Movie Review – Avengers: Endgame
This is the 22nd installment in the film series known as the Marvel Cinematic Universe. I suppose that a person who hasn’t seen any of them could walk in cold to this one and get some enjoyment, but I’m not sure the emotional impact would be the same as the people who have seen them all either in theaters or elsewhere. This film rewards those who have gone through this 22-film and 11-year journey. If you’re not a fan or someone who has gone on this journey either partially or all the way, what helps is that this movie is in many ways a walk down memory lane. The structure of this film is such that it reminds the audience of that 22-film and 11-year history almost by design. If one is familiar with finales of TV shows, most often the finale will be a way of reminiscing over the course of the whole series. That’s essentially what this film does in an entertaining way and providing good character or emotional moments too.
The criticism is that basically this movie is a literal rerun of the previous film. It’s like they simply rewound the last film and did practically everything all over again. The last film was Avengers: Infinity War. That film saw the group of super-heroes, known as the Avengers, come up against an alien super-villain, known as Thanos. Thanos had a plan to collect six gems called the Infinity stones. Once he had the stones, he would be able to snap his fingers and wipe-out half of all life in the universe. Avengers: Infinity War was Thanos accomplishing that and the heroes trying to stop him. Writers Christopher Markus and Stephen McFeely simply find a way to rewind the clock and have Thanos and the heroes go through the same thing all over again.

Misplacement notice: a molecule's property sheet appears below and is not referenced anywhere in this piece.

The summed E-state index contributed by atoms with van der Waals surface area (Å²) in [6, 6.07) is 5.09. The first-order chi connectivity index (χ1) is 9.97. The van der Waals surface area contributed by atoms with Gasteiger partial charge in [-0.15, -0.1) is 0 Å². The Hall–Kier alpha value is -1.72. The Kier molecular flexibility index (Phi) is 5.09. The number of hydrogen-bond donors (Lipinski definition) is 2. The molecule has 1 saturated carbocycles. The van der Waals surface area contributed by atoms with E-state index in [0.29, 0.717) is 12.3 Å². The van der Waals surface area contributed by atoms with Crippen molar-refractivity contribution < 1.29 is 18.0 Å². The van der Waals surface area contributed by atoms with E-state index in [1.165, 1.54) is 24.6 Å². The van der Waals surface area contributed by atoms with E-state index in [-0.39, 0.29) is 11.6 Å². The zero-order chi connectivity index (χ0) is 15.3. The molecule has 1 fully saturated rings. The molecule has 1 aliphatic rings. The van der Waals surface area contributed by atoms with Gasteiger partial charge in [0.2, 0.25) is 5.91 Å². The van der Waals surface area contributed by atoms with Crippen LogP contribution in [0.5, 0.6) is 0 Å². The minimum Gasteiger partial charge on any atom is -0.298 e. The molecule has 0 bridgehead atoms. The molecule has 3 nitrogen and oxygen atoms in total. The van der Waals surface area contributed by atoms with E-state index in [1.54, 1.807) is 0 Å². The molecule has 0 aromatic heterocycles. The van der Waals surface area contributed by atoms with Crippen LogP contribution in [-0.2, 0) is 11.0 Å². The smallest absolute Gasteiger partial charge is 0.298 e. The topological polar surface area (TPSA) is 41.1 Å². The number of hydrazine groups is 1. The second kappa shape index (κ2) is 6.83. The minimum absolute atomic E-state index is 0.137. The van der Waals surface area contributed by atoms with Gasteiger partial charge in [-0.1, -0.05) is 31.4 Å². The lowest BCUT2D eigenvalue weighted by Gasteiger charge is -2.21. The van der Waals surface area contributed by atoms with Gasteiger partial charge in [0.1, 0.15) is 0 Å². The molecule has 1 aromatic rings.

Directors Joe and Anthony Russo, aka the Russo brothers, don’t have as much action as they did before, aside from an epic battle at the end that is very much comparable to the epic battle at the end of Avengers: Infinity War. Yet, here it’s beefed up slightly to encompass what looks like hundreds of characters on screen. It looks similar to epic battles from films with huge war scenes. We just had one more recently in Aquaman (2018). The difference here is that over the course of 22 films, we know pretty much every character on that battlefield almost intimately and that’s what makes the film rewarding. For the uninitiated, it’s just a group of random people colliding with each other. Yet, it’s the fact that we know these characters that makes it rewarding. As such, the Russos do give time for the characters who are more in the forefront to be intimate with us or give us that much more.
There are a lot of characters here, so it’s a lot to juggle. The characters who are in the forefront are the characters who have been in the forefront going all the way back to the first Avengers movie, simply titled The Avengers (2012) and that would be Iron Man, Captain America, Thor, Black Widow, Hawkeye and the Hulk. If you’ve followed these characters throughout the 22-film run, then this film will be the conclusion to their arcs. It’s a way of saying goodbye to each of them or allowing them to move on. Moving on is kind of a theme or maybe even the major theme of this movie, at least as it stands in the beginning. The takeaway though, might be that one can’t move on if it’s in the wake of a huge injustice, namely genocide, and it’s not possible to move on until the wrongs of history have been righted.